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Trends and burden of diabetes in pregnancy among Aboriginal and non-Aboriginal mothers in Western Australia, 1998–2015

Ahmed, M.A., Bailey, H.D., Pereira, G., White, S.W., Wong, K. and Shepherd, C.C.J. (2022) Trends and burden of diabetes in pregnancy among Aboriginal and non-Aboriginal mothers in Western Australia, 1998–2015. BMC Public Health, 22 (1). Art. 263.

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Abstract

Background

Diabetes in pregnancy (DIP), which includes pre-gestational and gestational diabetes, is more prevalent among Aboriginal women. DIP and its adverse neonatal outcomes are associated with diabetes and cardiovascular disease in the offspring. This study investigated the impact of DIP on trends of large for gestational age (LGA) in Aboriginal and non-Aboriginal populations, and added to the limited evidence on temporal trends of DIP burden in these populations.

Methods

We conducted a retrospective cohort study that included all births in Western Australia between 1998 and 2015 using linked population health datasets. Time trends of age-standardised and crude rates of pre-gestational and gestational diabetes were estimated in Aboriginal and non-Aboriginal mothers. Mixed-effects multivariable logistic regression was used to estimate the association between DIP and population LGA trends over time.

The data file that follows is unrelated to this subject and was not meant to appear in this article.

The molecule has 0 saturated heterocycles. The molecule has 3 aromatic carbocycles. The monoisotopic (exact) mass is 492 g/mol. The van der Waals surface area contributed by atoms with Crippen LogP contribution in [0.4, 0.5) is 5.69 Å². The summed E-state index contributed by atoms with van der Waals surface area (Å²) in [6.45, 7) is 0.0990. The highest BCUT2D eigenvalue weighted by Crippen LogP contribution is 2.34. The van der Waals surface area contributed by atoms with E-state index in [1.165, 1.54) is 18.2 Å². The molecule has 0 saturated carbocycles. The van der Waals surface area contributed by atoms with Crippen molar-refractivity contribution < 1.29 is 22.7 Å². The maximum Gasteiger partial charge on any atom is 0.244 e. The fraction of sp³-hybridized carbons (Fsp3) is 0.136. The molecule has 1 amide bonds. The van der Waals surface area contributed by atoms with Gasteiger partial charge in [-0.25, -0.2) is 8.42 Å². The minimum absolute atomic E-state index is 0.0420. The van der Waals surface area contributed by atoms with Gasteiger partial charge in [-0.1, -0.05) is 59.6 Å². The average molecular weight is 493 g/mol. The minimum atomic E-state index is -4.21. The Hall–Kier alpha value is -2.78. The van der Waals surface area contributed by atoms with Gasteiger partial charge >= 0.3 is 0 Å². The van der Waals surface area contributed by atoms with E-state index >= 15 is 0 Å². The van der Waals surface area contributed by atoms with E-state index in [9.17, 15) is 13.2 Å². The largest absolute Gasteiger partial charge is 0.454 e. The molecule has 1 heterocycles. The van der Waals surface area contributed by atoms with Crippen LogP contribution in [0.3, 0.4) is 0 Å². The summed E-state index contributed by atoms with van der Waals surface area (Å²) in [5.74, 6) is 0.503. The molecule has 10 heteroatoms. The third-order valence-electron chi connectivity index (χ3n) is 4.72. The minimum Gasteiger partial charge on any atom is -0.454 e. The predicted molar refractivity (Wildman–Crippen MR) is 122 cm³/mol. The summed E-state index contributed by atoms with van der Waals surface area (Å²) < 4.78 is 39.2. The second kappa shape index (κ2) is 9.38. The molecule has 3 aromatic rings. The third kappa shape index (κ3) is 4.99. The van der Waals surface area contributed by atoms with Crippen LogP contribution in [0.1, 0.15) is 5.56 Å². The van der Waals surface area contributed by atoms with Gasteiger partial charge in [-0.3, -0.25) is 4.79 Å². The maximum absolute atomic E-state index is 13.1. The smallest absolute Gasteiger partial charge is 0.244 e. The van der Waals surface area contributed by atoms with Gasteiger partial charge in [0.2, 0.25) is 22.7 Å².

Results

Over the study period, there were 526,319 births in Western Australia, of which 6.4% were to Aboriginal mothers. The age-standardised annual rates of pre-gestational diabetes among Aboriginal mothers rose from 4.3% in 1998 to 5.4% in 2015 and remained below 1% in non-Aboriginal women. The comparable rates for gestational diabetes increased from 6.7 to 11.5% over the study period in Aboriginal women, and from 3.5 to 10.2% among non-Aboriginal mothers. LGA rates in Aboriginal babies remained high with inconsistent and no improvement in pregnancies complicated by gestational diabetes and pre-gestational diabetes, respectively. Regression analyses showed that DIP explained a large part of the increasing LGA rates over time in Aboriginal babies.

Conclusions

There has been a substantial increase in the burden of pre-gestational diabetes (Aboriginal women) and gestational diabetes (Aboriginal and non-Aboriginal) in recent decades. DIP appears to substantially contribute to increasing trends in LGA among Aboriginal babies.

Item Type: Journal Article
Murdoch Affiliation(s): Ngangk Yira Research Centre for Aboriginal Health and Social Equity
Publisher: BioMed Central Ltd.
Copyright: © 2022 The Authors.
URI: http://researchrepository.murdoch.edu.au/id/eprint/63973
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